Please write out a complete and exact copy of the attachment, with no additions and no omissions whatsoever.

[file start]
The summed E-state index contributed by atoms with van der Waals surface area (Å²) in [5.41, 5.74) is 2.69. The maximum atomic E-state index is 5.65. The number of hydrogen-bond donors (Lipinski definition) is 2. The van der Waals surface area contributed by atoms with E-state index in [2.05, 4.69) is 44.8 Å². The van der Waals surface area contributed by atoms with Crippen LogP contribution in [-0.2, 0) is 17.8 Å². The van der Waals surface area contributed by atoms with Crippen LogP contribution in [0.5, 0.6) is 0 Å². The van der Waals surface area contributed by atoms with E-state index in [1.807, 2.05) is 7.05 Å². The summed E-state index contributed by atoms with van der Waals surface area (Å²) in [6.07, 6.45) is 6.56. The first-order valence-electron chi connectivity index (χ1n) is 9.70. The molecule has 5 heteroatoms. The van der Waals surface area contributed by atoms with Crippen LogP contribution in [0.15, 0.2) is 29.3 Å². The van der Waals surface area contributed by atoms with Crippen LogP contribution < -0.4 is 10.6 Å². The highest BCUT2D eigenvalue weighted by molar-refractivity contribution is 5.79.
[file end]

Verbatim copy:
The summed E-state index contributed by atoms with van der Waals surface area (Å²) in [5.41, 5.74) is 2.69. The maximum atomic E-state index is 5.65. The number of hydrogen-bond donors (Lipinski definition) is 2. The van der Waals surface area contributed by atoms with E-state index in [2.05, 4.69) is 44.8 Å². The van der Waals surface area contributed by atoms with Crippen LogP contribution in [-0.2, 0) is 17.8 Å². The van der Waals surface area contributed by atoms with Crippen LogP contribution in [0.5, 0.6) is 0 Å². The van der Waals surface area contributed by atoms with E-state index in [1.807, 2.05) is 7.05 Å². The summed E-state index contributed by atoms with van der Waals surface area (Å²) in [6.07, 6.45) is 6.56. The first-order valence-electron chi connectivity index (χ1n) is 9.70. The molecule has 5 heteroatoms. The van der Waals surface area contributed by atoms with Crippen LogP contribution in [0.15, 0.2) is 29.3 Å². The van der Waals surface area contributed by atoms with Crippen LogP contribution < -0.4 is 10.6 Å². The highest BCUT2D eigenvalue weighted by molar-refractivity contribution is 5.79.